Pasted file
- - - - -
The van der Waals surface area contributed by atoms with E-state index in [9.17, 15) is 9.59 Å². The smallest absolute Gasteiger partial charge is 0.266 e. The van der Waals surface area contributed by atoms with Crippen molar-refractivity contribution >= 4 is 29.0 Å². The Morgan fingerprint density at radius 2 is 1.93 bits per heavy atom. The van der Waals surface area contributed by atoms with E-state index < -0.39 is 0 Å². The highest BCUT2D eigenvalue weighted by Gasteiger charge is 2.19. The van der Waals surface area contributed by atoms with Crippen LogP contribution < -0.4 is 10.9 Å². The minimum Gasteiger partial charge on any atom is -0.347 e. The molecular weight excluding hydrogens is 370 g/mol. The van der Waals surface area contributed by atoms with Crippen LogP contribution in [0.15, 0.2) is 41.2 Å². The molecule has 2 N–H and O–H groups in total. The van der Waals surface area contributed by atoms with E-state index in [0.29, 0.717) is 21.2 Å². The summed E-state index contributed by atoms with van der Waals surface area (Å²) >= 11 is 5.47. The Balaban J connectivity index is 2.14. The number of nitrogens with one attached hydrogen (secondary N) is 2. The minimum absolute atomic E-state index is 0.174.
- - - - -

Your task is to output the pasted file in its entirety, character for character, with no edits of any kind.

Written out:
The van der Waals surface area contributed by atoms with E-state index in [9.17, 15) is 9.59 Å². The smallest absolute Gasteiger partial charge is 0.266 e. The van der Waals surface area contributed by atoms with Crippen molar-refractivity contribution >= 4 is 29.0 Å². The Morgan fingerprint density at radius 2 is 1.93 bits per heavy atom. The van der Waals surface area contributed by atoms with E-state index < -0.39 is 0 Å². The highest BCUT2D eigenvalue weighted by Gasteiger charge is 2.19. The van der Waals surface area contributed by atoms with Crippen LogP contribution < -0.4 is 10.9 Å². The minimum Gasteiger partial charge on any atom is -0.347 e. The molecular weight excluding hydrogens is 370 g/mol. The van der Waals surface area contributed by atoms with Crippen LogP contribution in [0.15, 0.2) is 41.2 Å². The molecule has 2 N–H and O–H groups in total. The van der Waals surface area contributed by atoms with E-state index in [0.29, 0.717) is 21.2 Å². The summed E-state index contributed by atoms with van der Waals surface area (Å²) >= 11 is 5.47. The Balaban J connectivity index is 2.14. The number of nitrogens with one attached hydrogen (secondary N) is 2. The minimum absolute atomic E-state index is 0.174.